Godzilla vs. Biolante is an engaging story.  The script was written by director Kazuki Ohmori, based upon a concept by Shinichiro Kobayashi.  The direction by Ohmori is also excellent.  He certainly does a superb job staging the final confrontation between Godzilla and Biollante.  That must have been a lot of work, considering Biollante’s size, and her numerous vine tentacles thrashing about attacking Godzilla.

That brings me to the whole “men in rubber suits” aspect of the Godzilla movies.  Yes, seeing a guy in a monster costume smashing a scale model of a city may not appear one hundred percent realistic, especially with today’s CGI effects.  But I really admire & respect the craft and hard work that the technicians at Toho have demonstrated over the decades, creating these intricate costumes and models, and then filming all of the action in real time.  I also think there is often more of a weight (for lack of a better word) to those sorts of special effects than some of the stuff people put together on a computer.  It can seem much more convincing to me as a viewer.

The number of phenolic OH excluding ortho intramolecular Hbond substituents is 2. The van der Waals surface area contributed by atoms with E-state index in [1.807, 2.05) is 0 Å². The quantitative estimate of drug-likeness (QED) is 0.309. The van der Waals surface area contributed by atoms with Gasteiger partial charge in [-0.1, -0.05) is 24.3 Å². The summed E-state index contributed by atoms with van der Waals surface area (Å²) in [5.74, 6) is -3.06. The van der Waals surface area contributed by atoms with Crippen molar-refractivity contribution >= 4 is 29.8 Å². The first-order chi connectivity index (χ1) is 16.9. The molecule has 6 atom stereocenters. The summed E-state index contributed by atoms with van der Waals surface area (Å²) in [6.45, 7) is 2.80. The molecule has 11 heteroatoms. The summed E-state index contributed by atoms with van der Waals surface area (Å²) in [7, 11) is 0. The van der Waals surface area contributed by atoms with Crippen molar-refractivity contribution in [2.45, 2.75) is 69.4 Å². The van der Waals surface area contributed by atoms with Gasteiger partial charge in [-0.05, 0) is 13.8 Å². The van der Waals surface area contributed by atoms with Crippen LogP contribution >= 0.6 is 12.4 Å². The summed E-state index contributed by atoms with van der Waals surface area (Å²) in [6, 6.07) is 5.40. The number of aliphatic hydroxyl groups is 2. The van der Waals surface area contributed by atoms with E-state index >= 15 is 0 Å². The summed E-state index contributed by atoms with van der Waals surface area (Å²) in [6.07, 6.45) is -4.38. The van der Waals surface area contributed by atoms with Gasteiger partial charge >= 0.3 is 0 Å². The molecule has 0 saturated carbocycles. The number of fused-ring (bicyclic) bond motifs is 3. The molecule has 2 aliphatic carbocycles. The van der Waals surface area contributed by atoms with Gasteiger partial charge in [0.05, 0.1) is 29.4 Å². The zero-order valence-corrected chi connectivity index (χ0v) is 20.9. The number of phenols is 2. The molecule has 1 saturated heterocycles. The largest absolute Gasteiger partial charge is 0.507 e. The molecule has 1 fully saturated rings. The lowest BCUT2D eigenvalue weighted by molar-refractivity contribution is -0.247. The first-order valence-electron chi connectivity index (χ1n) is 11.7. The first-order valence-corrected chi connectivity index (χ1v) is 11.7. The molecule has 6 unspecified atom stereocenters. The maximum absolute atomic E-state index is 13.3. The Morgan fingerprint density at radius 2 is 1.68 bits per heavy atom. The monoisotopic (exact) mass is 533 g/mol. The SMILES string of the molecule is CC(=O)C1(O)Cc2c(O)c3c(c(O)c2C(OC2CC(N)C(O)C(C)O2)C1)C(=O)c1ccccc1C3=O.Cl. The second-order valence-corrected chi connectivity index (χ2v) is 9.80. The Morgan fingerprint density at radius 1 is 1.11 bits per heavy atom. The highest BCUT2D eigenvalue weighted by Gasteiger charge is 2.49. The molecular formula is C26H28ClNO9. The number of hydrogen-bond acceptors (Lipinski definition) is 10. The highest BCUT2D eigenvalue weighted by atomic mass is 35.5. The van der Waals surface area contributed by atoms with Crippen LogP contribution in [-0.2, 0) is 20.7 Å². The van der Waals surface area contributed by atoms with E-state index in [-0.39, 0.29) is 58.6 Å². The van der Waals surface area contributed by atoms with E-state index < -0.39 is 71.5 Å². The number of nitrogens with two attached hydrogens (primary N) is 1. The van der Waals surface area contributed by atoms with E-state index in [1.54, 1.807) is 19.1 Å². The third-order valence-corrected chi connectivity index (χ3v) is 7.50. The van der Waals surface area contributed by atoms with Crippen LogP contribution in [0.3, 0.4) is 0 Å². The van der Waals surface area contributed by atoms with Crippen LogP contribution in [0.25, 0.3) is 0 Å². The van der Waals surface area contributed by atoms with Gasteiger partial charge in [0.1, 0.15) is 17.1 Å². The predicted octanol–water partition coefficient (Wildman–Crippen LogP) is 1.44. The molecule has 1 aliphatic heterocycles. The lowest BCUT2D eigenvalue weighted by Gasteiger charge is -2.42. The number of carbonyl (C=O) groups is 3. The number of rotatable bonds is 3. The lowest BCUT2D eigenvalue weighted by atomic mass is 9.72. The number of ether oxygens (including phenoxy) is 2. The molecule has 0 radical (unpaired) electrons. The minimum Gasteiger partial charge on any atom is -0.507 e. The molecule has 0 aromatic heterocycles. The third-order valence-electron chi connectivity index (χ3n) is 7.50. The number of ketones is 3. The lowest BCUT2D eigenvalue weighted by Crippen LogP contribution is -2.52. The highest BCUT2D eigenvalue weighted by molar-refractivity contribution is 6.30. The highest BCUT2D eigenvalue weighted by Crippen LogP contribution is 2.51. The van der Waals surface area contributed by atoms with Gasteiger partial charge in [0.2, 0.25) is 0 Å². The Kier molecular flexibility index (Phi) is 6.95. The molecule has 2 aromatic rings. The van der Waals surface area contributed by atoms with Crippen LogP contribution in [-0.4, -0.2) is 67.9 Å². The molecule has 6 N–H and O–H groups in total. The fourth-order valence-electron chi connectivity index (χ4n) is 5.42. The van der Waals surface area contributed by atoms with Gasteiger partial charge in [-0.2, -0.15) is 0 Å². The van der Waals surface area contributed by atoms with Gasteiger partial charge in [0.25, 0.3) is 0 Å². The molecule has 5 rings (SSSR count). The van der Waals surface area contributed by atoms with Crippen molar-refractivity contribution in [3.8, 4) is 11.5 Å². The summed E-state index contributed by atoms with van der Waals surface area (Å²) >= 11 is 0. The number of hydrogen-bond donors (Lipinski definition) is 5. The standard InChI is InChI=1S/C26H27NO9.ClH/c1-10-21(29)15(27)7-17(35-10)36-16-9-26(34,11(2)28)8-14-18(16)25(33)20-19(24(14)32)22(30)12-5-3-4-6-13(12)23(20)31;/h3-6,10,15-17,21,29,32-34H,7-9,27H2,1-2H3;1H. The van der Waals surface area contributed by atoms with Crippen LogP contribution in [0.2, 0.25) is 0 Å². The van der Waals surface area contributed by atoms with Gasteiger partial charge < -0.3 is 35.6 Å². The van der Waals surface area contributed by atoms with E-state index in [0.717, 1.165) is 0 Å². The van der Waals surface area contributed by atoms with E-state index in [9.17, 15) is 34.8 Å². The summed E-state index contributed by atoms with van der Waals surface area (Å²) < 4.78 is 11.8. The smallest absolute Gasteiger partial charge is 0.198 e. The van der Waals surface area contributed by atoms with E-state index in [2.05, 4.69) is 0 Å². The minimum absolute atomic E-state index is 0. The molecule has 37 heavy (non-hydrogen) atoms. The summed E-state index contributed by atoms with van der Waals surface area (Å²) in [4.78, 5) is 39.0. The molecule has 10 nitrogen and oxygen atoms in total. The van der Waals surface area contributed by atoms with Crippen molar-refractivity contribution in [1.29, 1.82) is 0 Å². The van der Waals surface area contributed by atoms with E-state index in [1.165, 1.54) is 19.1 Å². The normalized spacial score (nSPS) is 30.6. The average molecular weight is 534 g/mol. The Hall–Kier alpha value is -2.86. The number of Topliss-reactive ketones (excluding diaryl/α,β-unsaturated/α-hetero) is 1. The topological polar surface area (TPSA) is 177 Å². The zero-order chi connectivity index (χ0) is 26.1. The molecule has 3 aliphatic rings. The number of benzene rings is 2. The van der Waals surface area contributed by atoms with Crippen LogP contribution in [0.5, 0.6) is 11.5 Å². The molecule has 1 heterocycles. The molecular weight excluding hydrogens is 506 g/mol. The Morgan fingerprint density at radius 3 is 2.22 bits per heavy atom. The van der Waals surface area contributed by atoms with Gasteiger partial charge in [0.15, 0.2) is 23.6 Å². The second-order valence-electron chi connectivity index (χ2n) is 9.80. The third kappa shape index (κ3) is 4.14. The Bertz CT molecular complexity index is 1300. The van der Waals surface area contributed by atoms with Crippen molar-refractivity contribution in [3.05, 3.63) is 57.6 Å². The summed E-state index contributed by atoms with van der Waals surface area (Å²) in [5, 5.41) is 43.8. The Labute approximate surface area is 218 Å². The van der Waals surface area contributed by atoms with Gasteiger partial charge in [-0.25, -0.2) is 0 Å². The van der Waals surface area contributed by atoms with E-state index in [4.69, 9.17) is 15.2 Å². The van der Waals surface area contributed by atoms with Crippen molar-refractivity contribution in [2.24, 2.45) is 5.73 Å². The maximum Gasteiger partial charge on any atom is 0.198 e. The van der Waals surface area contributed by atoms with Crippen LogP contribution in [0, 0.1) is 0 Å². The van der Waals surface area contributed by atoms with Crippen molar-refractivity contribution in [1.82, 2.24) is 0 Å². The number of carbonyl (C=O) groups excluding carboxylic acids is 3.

Biollante adopts her final form
Biollante adopts her final form

As is pointed out in the “making of” feature on the DVD, both Godzilla and Biollante represent the dangers of unchecked scientific progress.  Godzilla, of course, is the embodiment of the post-World War II dangers of nuclear destruction.  Biollante, on the other hand, was inspired by the then relatively new fears of unsupervised genetic engineering, concerns that in the years since 1989 have certainly become more prevalent in the real world.